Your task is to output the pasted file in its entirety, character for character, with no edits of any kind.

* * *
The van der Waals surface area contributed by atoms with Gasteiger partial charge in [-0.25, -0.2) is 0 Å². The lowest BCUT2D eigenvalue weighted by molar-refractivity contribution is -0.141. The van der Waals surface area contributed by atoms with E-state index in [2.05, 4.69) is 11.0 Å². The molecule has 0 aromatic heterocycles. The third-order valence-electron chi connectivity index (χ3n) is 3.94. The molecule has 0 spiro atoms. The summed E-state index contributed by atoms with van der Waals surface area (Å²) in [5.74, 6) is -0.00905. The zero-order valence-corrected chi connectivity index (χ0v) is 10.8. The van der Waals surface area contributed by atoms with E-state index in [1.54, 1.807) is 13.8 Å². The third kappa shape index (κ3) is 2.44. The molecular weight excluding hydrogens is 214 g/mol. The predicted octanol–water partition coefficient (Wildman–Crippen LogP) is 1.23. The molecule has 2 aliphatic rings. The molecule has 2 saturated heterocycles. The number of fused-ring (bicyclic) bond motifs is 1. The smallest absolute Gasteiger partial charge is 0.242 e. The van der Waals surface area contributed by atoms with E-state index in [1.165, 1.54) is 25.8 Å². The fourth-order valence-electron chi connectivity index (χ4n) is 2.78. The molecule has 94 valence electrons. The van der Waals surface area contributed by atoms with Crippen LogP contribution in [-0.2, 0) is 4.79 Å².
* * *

The van der Waals surface area contributed by atoms with Gasteiger partial charge in [-0.25, -0.2) is 0 Å². The lowest BCUT2D eigenvalue weighted by molar-refractivity contribution is -0.141. The van der Waals surface area contributed by atoms with E-state index in [2.05, 4.69) is 11.0 Å². The molecule has 0 aromatic heterocycles. The third-order valence-electron chi connectivity index (χ3n) is 3.94. The molecule has 0 spiro atoms. The summed E-state index contributed by atoms with van der Waals surface area (Å²) in [5.74, 6) is -0.00905. The zero-order valence-corrected chi connectivity index (χ0v) is 10.8. The van der Waals surface area contributed by atoms with E-state index in [1.54, 1.807) is 13.8 Å². The third kappa shape index (κ3) is 2.44. The molecular weight excluding hydrogens is 214 g/mol. The predicted octanol–water partition coefficient (Wildman–Crippen LogP) is 1.23. The molecule has 2 aliphatic rings. The molecule has 2 saturated heterocycles. The number of fused-ring (bicyclic) bond motifs is 1. The smallest absolute Gasteiger partial charge is 0.242 e. The van der Waals surface area contributed by atoms with E-state index in [1.165, 1.54) is 25.8 Å². The fourth-order valence-electron chi connectivity index (χ4n) is 2.78. The molecule has 94 valence electrons. The van der Waals surface area contributed by atoms with Crippen LogP contribution in [-0.2, 0) is 4.79 Å².